Nik Nelson, Publisher
Chris Rochester, Editor-in-Chief

The Story
Morning Martini was born in October of 2013 over cocktails at a dive in Wauwatosa. Shortly before bar time, as memory serves, Nik and Chris decided they needed to start a website and that it needed to be called Morning Martini.

And so it was. The audience was small at the start. But Morning Martini's unique style, grassroots focus, and insightful analysis attracted a loyal following all around the state. Shortly before 2014 turned into 2015, Morning Martini celebrated 30,000 visitors - and dozens of toldjaso moments, most notably in foreseeing the shape of the Mary Burke campaign and her defeat.

Morning Martini loyally sticks to its raison d'être: to provide a laser-focused grassroots perspective on Wisconsin with smart analysis and wit.

It's a great time for Wisconsin politics, which means it's an even better time to write about Wisconsin politics. Pour yourself a drink and join us for the ride.

In its analyses and investigations, Morning Martini’s staff subscribes to these tenets:

1. There is no room here for the gotcha games governing parts of the conservative blogosphere and pockets of talk radio; its participants play an important role to bring to light the inconsistencies and hypocrisies so common among Wisconsin’s left-wing acolytes. Here, it is not enough: If you said A and then acted in accordance with B, what does that mean? is our ongoing thesis.

2. Republicans are learning to beat Democrats and Democrats are losing their grip on reliable voting blocks. We use the R-word and D-word carefully and intentionally. While the principled and dogmatic war is fought between conservatives and progressives and their associated volunteers and grassroots spinoffs, decisions are made and money is allocated by Party leaders, elected and hired. It is not an ideal scenario, but is the reality. And while Republican leaders often inspire the excitement of a mossy log half-submerged in a creaking bog, they are the faces of the right, and they cannot be replaced and their influence cannot be ebbed if not by a concerted effort by the grassroots that works within the Party.

3. The Walker policies that ended expensive agreements with unionized state employees were correct and we will actively bring to light the fruits of this conservative victory. The last four years are a step-by-step playbook to be templated and adopted by states suffering similar afflictions as Wisconsin had, hopefully with fewer recall elections, and we predict to see the same process implemented elsewhere around the country with positive results.

4. Scott Walker should run for president in 2016 and he could win.

5. Our enemies list includes the entrenched, boring Democrats who uphold dogmatic liberalism under the ostensible banner of equality without practical regard to the equality of inputs and outputs, socially or economically. Their names are Ron Kind, Jennifer Shilling, Christine Sinicki and Gwen Moore, among others whose despicable politics on the surface trumpet opportunity but in practice leverage the worst in people under the guise of bringing out the best. The bomb-throwing kook class is less insidious than those who so reliably toe the party line; the kooks are at least sincere in their socialist delusions while the party loyalists wiggle themselves into a mold that more easily earns the votes of their constituents.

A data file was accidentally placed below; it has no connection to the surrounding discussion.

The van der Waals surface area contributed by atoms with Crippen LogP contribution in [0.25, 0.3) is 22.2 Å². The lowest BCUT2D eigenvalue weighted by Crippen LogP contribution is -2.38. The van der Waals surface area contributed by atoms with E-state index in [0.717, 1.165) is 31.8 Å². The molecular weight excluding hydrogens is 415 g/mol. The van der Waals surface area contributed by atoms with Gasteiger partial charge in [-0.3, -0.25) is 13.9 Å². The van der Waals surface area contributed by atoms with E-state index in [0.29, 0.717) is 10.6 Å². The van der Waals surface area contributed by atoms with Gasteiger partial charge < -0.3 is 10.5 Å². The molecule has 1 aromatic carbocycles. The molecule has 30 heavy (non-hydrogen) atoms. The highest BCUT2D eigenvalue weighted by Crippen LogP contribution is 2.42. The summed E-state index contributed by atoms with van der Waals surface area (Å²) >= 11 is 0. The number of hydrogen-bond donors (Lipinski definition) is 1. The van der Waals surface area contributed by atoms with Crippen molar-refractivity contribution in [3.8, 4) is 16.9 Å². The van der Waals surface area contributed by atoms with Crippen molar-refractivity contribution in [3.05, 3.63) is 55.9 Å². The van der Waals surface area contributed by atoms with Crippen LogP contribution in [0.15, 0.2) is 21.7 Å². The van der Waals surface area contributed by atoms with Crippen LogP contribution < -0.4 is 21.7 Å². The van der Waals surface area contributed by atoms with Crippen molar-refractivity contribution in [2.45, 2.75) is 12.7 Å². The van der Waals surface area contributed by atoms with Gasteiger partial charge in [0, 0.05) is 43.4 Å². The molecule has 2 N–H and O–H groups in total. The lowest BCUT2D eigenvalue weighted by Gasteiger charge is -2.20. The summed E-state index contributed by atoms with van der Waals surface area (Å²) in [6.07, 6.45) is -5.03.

6. Senator Ron Johnson will face a difficult re-election that is not guaranteed. His likely opponent is Ron Kind from Wisconsin’s Third Congressional District. Some have heard whispers of Russ Feingold crawling out of an anonymous retirement to exact revenge on the man who ended his political career. Wisconsin Republicans have not fared well in Senate races during Presidential election years, and as the politically dichotomous population proved in 2012’s general election, just five months after Governor Walker beat the recall, a Republican wave one second was not indicative of assured victory the next. Sen. Johnson is driven by cold pragmatism, a liability against a Democrat whose specialty has been Shyster politics.

Revisionist History

A frequent criticism was that Republicans are terrible at politics while our opposition thrives on it, often at the expense of good policy. The results of the 2014 elections in Wisconsin could encourage a belief otherwise. Reports of institutional progress made at the party level suggest a more robust Republican machine to encourage the right people to vote and to carefully deliver the right messages at the appropriate time. Meanwhile, Democrats in Wisconsin are calling for their party’s political leader’s head; the associated dramatics are certainly entertaining.

We believe this recent poignant Republican victory is a function of three elements: First, that Scott Walker is a political powerhouse who has the capacity to deliver votes from the party’s base, from moderates, and from certain factions of the left; second, that the Republican political machine has made strides to improve its GOTV efforts; and third, that the President of the United States has enabled the true colors of modern liberals to shine brilliantly, resulting in a horrified American voting base who can’t spit out the sour residue of socialist politic, and whose reaction was quite candidly on display on November 4, 2014.

While Republicans must enjoy the victory, the party apparatus is not solely responsible; they were an effective cog in an elaborate machine. They must now double down, and they have just a few short years to do so.


We divined not very far into the governor’s race that Mary Burke was a hairdo. We were right.